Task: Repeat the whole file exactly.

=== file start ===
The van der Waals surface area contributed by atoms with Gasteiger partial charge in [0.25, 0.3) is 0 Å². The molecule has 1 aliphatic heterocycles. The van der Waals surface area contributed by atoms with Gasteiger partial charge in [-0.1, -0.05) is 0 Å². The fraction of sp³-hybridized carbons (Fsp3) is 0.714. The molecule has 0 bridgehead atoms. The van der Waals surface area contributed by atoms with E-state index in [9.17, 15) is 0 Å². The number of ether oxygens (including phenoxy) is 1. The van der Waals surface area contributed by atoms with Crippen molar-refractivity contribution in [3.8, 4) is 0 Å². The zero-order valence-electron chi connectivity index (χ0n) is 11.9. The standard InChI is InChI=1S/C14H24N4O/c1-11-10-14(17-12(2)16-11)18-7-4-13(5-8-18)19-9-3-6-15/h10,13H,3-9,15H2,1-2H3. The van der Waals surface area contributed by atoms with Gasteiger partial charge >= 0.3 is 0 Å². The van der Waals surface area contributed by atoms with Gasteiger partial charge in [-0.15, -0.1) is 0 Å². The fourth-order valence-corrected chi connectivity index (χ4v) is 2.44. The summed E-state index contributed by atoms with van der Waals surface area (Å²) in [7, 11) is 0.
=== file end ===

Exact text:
The van der Waals surface area contributed by atoms with Gasteiger partial charge in [0.25, 0.3) is 0 Å². The molecule has 1 aliphatic heterocycles. The van der Waals surface area contributed by atoms with Gasteiger partial charge in [-0.1, -0.05) is 0 Å². The fraction of sp³-hybridized carbons (Fsp3) is 0.714. The molecule has 0 bridgehead atoms. The van der Waals surface area contributed by atoms with E-state index in [9.17, 15) is 0 Å². The number of ether oxygens (including phenoxy) is 1. The van der Waals surface area contributed by atoms with Crippen molar-refractivity contribution in [3.8, 4) is 0 Å². The zero-order valence-electron chi connectivity index (χ0n) is 11.9. The standard InChI is InChI=1S/C14H24N4O/c1-11-10-14(17-12(2)16-11)18-7-4-13(5-8-18)19-9-3-6-15/h10,13H,3-9,15H2,1-2H3. The van der Waals surface area contributed by atoms with Gasteiger partial charge >= 0.3 is 0 Å². The van der Waals surface area contributed by atoms with Gasteiger partial charge in [-0.15, -0.1) is 0 Å². The fourth-order valence-corrected chi connectivity index (χ4v) is 2.44. The summed E-state index contributed by atoms with van der Waals surface area (Å²) in [7, 11) is 0.